|Place of birth||Annandale, Sydney, New South Wales|
|Religion||Church of England|
|Address||'Cluny', 135 Annandale Street, Annandale, New South Wales|
|Age at embarkation||23|
|Next of kin||Mother, Mrs M A Smith, 'Cluny', 135 Annandale Street, Annandale, New South Wales|
|Previous military service||Served for 2 years in the Citizen Military Forces.|
|Rank on enlistment||Lance Corporal|
|Unit name||19th Battalion, A Company|
|Embarkation details||Unit embarked from Sydney, New South Wales, on board HMAT Ceramic on
|Miscellaneous details (Nominal Roll)||Name does not appear on Nominal Roll|
|Date of death|
|Age at death from cemetery records||26|
|Place of burial||No known grave|
|Commemoration details||The Ypres (Menin Gate) Memorial (Panel 23), Belgium
The Menin Gate Memorial (so named because the road led to the town of Menin) was constructed on the site of a gateway in the eastern walls of the old Flemish town of Ypres, Belgium, where hundreds of thousands of allied troops passed on their way to the front, the Ypres salient, the site from April 1915 to the end of the war of some of the fiercest fighting of the war.
The Memorial was conceived as a monument to the 350,000 men of the British Empire who fought in the campaign. Inside the arch, on tablets of Portland stone, are inscribed the names of 56,000 men, including 6,178 Australians, who served in the Ypres campaign and who have no known grave.
The opening of the Menin Gate Memorial on 24 July 1927 so moved the Australian artist Will Longstaff that he painted 'The Menin Gate at Midnight', which portrays a ghostly army of the dead marching past the Menin Gate. The painting now hangs in the Australian War Memorial, Canberra, at the entrance of which are two medieval stone lions presented to the Memorial by the City of Ypres in 1936.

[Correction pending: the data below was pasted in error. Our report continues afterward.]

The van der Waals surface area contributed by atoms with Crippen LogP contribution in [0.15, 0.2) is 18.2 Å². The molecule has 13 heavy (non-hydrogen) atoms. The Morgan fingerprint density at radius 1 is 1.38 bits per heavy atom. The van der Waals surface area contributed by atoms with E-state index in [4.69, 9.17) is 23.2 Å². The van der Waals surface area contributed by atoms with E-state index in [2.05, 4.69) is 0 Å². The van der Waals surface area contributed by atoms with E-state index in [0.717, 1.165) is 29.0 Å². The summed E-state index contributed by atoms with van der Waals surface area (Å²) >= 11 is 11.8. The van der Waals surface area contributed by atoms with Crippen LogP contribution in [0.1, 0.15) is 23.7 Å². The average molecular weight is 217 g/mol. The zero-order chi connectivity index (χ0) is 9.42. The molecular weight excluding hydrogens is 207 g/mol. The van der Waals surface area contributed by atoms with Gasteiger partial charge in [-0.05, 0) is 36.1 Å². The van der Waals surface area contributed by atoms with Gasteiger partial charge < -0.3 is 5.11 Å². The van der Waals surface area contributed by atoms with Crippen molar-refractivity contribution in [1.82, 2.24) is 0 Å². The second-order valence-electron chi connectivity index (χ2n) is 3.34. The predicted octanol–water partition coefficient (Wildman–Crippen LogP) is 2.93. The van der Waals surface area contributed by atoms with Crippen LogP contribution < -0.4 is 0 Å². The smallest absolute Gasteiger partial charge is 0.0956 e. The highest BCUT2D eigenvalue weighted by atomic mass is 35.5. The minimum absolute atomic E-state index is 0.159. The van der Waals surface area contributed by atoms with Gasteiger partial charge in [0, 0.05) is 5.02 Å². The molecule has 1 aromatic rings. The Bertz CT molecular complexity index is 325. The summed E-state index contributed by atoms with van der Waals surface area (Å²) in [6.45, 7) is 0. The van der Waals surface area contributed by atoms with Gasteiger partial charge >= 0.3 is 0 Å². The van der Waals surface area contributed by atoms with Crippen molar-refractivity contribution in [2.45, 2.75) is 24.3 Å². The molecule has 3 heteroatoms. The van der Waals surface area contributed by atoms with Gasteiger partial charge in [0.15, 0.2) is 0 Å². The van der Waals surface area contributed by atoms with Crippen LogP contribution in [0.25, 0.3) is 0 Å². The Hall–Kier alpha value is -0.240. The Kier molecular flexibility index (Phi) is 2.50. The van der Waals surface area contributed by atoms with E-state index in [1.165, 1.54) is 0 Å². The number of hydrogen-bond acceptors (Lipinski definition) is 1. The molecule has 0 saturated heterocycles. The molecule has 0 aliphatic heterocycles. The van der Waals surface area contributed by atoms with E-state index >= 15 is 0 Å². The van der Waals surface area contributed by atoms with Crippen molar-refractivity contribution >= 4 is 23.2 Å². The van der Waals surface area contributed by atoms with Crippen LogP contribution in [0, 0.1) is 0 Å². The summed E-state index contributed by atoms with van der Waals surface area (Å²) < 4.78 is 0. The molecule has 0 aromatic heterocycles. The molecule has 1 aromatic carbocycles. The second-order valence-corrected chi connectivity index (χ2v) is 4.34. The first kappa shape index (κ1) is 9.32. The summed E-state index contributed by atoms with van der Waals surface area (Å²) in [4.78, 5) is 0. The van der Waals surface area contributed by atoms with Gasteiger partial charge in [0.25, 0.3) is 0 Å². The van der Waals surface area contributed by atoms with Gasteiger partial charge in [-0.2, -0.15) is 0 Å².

Since the 1930s, with the brief interval of the German occupation in the Second World War, the City of Ypres has conducted a ceremony at the Memorial at dusk each evening to commemorate those who died in the Ypres campaign.
|Panel number, Roll of Honour,|
Australian War Memorial
|Miscellaneous information from|
|Parents: Frederick and Mary SMITH, 135 Annandale Street, Annandale, New South Wales|
|Family/military connections||Brother:  Lt Roy Alfred Walter SMITH, 19th Bn, died of wounds, 15 October 1917.|
War service: Egypt, Gallipoli, Western Front
Proceeded to join the Mediterranean Expeditionary Force, Gallipoli, 16 August 1915.
Admitted to hospital, Gallipoli, 1 October 1915; transferred to 1st Casualty Clearing Station, 3 October 1915 (diarrhoea); transferred by Hospital Ship 'Assaye' to Malta, and admitted to hospital, 10 October 1915. Embarked for Egypt on board HS 'Nile' fit for service, 2 December 1915; disembarked Alexandria, 6 December 1915. Returned to duty with 19th Bn, Tel el Kebir, 8 January 1916.
Proceeded from Alexandria to join the British Expeditionary Force, 18 March 1916; disembarked Marseilles, 25 March 1916.
Wounded in action, France, 26 August 1916 (shrapnel wound, left arm); transferred to 4th Casualty Clearing Station, 30 August 1916; to 24th General Hospital, Etaples, 31 August 1916; to 6th Convalescent Depot, 23 September 1916; to 2nd Australian Division Base Depot, 23 September 1916; marched out to unit, 3 November 1916; rejoined 19th Bn, 6 November 1916. Promoted Sergeant, 6 November 1916.
Appointed 2nd Lt, and posted to Infantry Reinforcements, England, 31 May 1917. Proceeded overseas to France, 21 June 1917; reported for duty, 19th Bn, 30 June 1917.
To Divisional Bomb School, 29 August 1917; rejoined Bn from Bomb School, 4 September 1917. Posted to Grenade School, 17 September 1917; rejoined Bn from Grenade School, 27 September 1917.
Killed in action, Belgium, 8 October 1917.
Medals: 1914-15 Star, British War Medal, Victory Medal